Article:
State of Affairs
The Gartner 2021 Magic Quadrant for Ad Tech captures the advertising technology industry at a crossroads. For roughly two decades, digital advertising has grown in scale and sophistication, becoming reliant on personal data for effective targeting and personalization. Now, growing consumer demands for privacy—and the actions undertaken by firms and governments to respond— have prompted a change in that trajectory.
The strength of all vendors across the Ability to Execute dimension illustrates the industry’s present state. Demand-side platforms continue to differentiate through product functionality, supported channels and formats, inventory, and other variables. But all of the vendors in this study are mature, full-featured ad buying platforms.
The Completeness of Vision dimension shows a wider range of performance, reflecting ad tech’s untrodden path into a cookieless, privacy-oriented future. Leaders Google and Amazon provide direct access to behavioral signals and conversion endpoints, offering cookieless solutions that are partially insured by the scale of their on-platform audiences. The Trade Desk, though lacking these advantages, has led the creation and advocacy of an interoperable open source identity framework in UID 2.0 that allows users to set ad targeting preferences, tied to a hashed email address. Other leading constituents such as Adobe are taking the middle road by supporting a myriad of different identifiers, while relying on extensive data integrations, predictive modeling and expertise to stitch together proprietary contextual targeting solutions.
Prioritize Privacy and Safety
The extent to which these solutions will transform today’s advertising ecosystem remains to be seen, but the trend is clear: greater organizational lift for—at best—equivalent outcomes. As privacy regulations evolve and third-party cookies start to sunset, marketers will have reduced abilities to track ad exposure and conversion across devices, therefore impacting measurement and attribution. The solutions proposed to address these problems, such as first-party audience building and probabilistic conversion modeling, are complex and lack universal standards. Therefore, digital advertising will likely become more time- and resource-intensive, or regress to a less addressable state. With ad effectiveness unlikely to improve in the near team, some organizations may ask whether the added effort is worthwhile.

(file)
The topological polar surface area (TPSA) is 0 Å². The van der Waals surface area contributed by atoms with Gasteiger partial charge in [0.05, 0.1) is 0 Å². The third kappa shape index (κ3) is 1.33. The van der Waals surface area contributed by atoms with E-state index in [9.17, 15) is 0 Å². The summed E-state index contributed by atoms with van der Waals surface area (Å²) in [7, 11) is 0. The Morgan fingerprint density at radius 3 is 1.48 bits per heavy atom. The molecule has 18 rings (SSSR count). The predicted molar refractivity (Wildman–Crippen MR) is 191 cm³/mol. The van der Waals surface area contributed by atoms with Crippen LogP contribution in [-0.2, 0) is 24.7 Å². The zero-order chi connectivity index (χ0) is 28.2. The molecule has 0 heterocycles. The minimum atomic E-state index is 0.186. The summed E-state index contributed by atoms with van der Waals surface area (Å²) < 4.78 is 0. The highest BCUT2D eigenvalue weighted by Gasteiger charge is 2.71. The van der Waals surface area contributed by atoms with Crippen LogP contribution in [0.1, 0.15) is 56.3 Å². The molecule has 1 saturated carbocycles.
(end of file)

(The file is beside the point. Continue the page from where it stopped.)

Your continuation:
As advertising technology moves to an increasingly privacy-centered environment, marketers must adopt an aggressive approach to data privacy and brand safety. Google’s postponement of third-party cookies deprecation in Chrome to late 2023 has provided the industry and marketing leaders with additional time to test and evaluate alternative solutions. Marketers must also avoid approaching issues myopically, as shifts in regulation can impact a particular channel or platform, forcing marketers to revise media plans and outcomes. In the last year alone, multinational firms advertising to consumers in China now have to abide by China’s newly enacted Personal Information Protection Law. Meanwhile, Apple’s roll out of its App Tracking Transparency Framework, designed to restrict on IDFA tracking has already dramatically reduced marketers’ ability to target on social platforms like Facebook and Snapchat, illustrating consumer demand for privacy is indeed top-of-mind. California voters also passed the California Privacy Rights Act, an expansion of 2018’s California Consumer Privacy Act, inspired by Europe’s 2016 General Data Protection Regulation. Marketers must commit to data privacy and avoid technologies and partners that replace tracking and targeting capabilities with ambiguous alternatives.